STRENGTHENING ECONOMIC LINKAGES FOR MUTUAL BENEFIT
Malaysia should focus on port infrastructure, land-water transport and IT in maritime logistics
CHINA has committed itself to a long-term strategy to grow its influence in the Asia-Pacific region and rise as a major power. An important plank in this policy is her Silk Road Economic Belt and the 21st Century Maritime Silk Road (MSR), otherwise known as the Belt Road Initiative (BRI), or One Belt, One Road (OBOR). The BRI is China’s response to the need for more and improved infrastructure, such as transport routes connecting major sea ports in the Southeast Asia region, and towards creating an efficient network of land and air passages in Asia, Europe and Africa. OBOR will be implemented through “joint consultation” with partners and will focus on projects that are implementable within the short to medium term.
China will be leveraging existing multilateral cooperation mechanisms to implement BRI. Among the mechanisms are the Shanghai Cooperation Organisation, Asean Plus China (10+1), Asia-Pacific Economic Cooperation, Asia-Europe Meeting, Asia Cooperation Dialogue, Conference on Interaction and Confidence-Building Measures in Asia, China-Arab States Cooperation Forum, China-Gulf Cooperation Council Strategic Dialogue, Greater Mekong Sub-region Economic Cooperation, and Central Asia Regional Economic Cooperation. Working with existing mechanisms is also expected to attract more countries and regions to participate in BRI.
The economic importance of participating in OBOR cannot be understated as it could provide business and new investments opportunities for countries eyeing foreign investments. According to a report by the Asian Development Bank (ADB), Asia will require approximately US$8.2 trillion (RM35.6 trillion) to finance infrastructure development from 2010 to 2020.
The World Bank and ADB are two major financial institutions involved in the race to finance infrastructure development. Economic growth in Asia is accelerating, in tandem with the increase in population that will translate to greater markets and employment, and this expands the scope for realising infrastructure projects. In this regard, the Asian Infrastructure Investment Bank based in Beijing may become a third platform to provide infrastructure development financing, especially for investments under OBOR.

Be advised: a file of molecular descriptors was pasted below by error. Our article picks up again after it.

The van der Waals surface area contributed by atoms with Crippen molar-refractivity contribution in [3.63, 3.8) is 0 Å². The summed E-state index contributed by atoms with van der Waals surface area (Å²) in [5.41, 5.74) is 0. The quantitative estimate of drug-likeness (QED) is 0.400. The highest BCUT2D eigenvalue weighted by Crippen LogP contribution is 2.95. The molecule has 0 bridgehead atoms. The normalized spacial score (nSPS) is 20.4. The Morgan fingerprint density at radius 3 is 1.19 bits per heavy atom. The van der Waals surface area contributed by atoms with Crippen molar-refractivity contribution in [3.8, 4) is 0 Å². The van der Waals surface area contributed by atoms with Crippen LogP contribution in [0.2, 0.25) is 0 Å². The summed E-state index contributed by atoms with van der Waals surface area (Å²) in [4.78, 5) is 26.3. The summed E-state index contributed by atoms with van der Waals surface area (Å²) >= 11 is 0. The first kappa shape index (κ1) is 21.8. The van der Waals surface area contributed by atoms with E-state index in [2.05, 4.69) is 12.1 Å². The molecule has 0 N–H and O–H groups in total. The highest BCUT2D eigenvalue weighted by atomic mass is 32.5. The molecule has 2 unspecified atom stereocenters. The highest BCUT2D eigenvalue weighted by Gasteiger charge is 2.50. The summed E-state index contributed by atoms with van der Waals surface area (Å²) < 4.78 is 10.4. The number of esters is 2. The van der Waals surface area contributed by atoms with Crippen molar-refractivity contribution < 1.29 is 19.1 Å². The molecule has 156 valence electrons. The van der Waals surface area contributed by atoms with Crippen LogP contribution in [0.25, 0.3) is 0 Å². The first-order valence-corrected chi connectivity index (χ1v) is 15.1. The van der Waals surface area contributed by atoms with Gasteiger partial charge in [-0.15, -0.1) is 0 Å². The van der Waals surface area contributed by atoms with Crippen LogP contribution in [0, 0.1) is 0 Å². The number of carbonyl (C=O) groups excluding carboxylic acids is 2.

At the regional level, most Southeast Asian countries have included OBOR and MSR as important components in their international trade and development strategies. Malaysia’s participation and cooperation with China on OBOR projects are based on several considerations. Among others, Malaysia values the peaceful coexistence between the two nations and efforts at strengthening economic relations. Malaysia’s geographical location, status as an influential middle power and its substantial coordination and implementation
MONDAY, MAY 1, 2017 structures are plus points for enhancing such a relationship. Malaysia has been positive on OBOR with the expectation that it could be a partner in achieving its economic goals of being a competitive nation by 2020.
Prime Minister Datuk Seri Najib Razak is expected to attend the OBOR Summit in Beijing from May 14-15 to further strengthen cooperation with China. Malaysia has been supportive of any regional, sub-regional and global policies that will promote economic growth. Malaysia’s total trade for 2015 stood at RM1.47 trillion, with almost 90 per cent, or about RM1.32 trillion, seaborne and channelled through Malaysia’s ports.
Malaysia is strategically located along the Belt and Road link. To benefit from economic opportunities under BRI, Malaysia should coordinate its economic development strategies and policies, and develop plans at the national and regional level to facilitate implementation of large-scale infrastructure projects with China. This is more so as BRI may be a viable alternative to the originally structured Trans-Pacific Partnership initiative. Major areas under OBOR that Malaysia should focus on include port infrastructure construction, land-water transportation channels, port-to-port cooperation and increasing capacity in information technology in maritime logistics.
Currently, there is cooperation between Malaysia and China on ports through a port alliance arrangement estimated to involve 11 Chinese and six Malaysian ports. China is keen to invest in Malaysia’s infrastructure projects for several reasons. Malaysia is viewed as politically stable, has favourable economic growth prospects, is highly ranked in trade competitiveness and has both traditional as well as new emerging areas for development in which to invest. Although BRI envisions major economic benefits, some fundamental challenges remain, such as geopolitical mistrust and economic constraints on China’s side.
To address such concerns, the Maritime Institute of Malaysia and China Institute of International and Strategic Studies will jointly organise an International Conference on OBOR from May 25-26 to examine OBOR and MSR issues and development and assess how countries, including Malaysia, can best reap the benefits of this initiative.
Workers working on a ‘Golden Bridge of Silk Road’ structure outside the National Convention Centre in Beijing, where world leaders are set to attend a summit this month to discuss China President Xi Jinping’s One Belt, One Road initiative.